Few scenes embodied the current approach to coronavirus more than images of squadrons of police officers patrolling Hyde Park. They marched in groups of more than 20, closely packed together. Every time they came across a loose-knit group of 4 or 5 people they told them that they ‘must go home’, and that it is against the law to gather in groups of more than 2.
Police officers’ own gathering – and their moving from person person, arresting people and wrestling them to the ground, then placing them in a packed police van without a mask – was somehow not seen as a threat to public health. Only the public was a threat to public health. People chatting to one another from a distance was seen as dangerous – yet four officers sitting upon a young woman was apparently a means of making the public safe.
It is only the free social relation that is seen as risky, and that is regulated. The act of state repression – even if it involves close human contact – is seen as risk free and as ensuring public safety.
This shows that it is not about viral transmission per se but about the takeover of free social life by the state.
A similar scene came in Scotland when police officers broke into a family home, on suspicion they had visitors. There were no visitors but a gathering of police officers assaulted the members of the household, while their epileptic daughter lay on the floor having a fit.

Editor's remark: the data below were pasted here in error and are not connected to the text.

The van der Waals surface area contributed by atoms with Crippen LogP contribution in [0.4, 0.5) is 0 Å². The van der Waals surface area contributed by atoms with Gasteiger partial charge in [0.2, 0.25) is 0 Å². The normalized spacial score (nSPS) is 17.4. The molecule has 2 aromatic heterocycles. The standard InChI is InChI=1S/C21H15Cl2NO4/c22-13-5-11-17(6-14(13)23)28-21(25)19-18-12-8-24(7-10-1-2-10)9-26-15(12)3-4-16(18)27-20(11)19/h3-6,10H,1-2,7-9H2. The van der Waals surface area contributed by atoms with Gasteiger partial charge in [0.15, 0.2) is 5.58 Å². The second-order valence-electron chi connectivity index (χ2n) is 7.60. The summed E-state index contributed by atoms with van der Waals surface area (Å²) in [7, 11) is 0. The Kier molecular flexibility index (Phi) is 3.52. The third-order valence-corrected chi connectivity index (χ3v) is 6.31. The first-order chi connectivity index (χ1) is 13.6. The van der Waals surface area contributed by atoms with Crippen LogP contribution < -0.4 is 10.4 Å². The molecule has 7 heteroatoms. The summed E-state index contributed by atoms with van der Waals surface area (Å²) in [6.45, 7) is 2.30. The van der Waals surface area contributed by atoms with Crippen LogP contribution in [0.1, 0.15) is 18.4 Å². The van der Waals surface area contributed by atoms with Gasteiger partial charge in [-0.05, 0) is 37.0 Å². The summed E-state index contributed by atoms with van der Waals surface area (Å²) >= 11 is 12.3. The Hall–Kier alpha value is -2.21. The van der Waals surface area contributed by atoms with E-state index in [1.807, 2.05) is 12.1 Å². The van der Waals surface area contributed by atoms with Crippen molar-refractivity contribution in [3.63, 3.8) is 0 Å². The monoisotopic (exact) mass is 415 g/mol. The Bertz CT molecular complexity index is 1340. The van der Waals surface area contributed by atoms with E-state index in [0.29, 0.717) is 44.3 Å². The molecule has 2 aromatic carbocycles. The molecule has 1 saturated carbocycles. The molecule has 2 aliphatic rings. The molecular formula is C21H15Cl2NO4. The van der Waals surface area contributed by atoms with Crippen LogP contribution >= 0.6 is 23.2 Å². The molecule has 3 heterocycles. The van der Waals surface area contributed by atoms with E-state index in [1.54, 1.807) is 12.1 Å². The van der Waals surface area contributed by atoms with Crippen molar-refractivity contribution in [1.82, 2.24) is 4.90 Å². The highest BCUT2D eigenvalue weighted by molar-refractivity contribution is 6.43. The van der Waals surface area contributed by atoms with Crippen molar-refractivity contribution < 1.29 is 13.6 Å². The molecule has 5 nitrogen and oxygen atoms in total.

This is reminiscent of a previous video during the first lockdown of a man having his door kicked down by police, on suspicion that he had a gathering.
The informal gathering is seen as risky – yet the invasion of your home, your manhandling at close quarters, is seen as the enforcement of safety and public health.
Either the police do not think they can get coronavirus or this is not actually about coronavirus. Instead, we are seeing an unleashing of a long-standing official hostility towards free social life – all in the name of our own protection.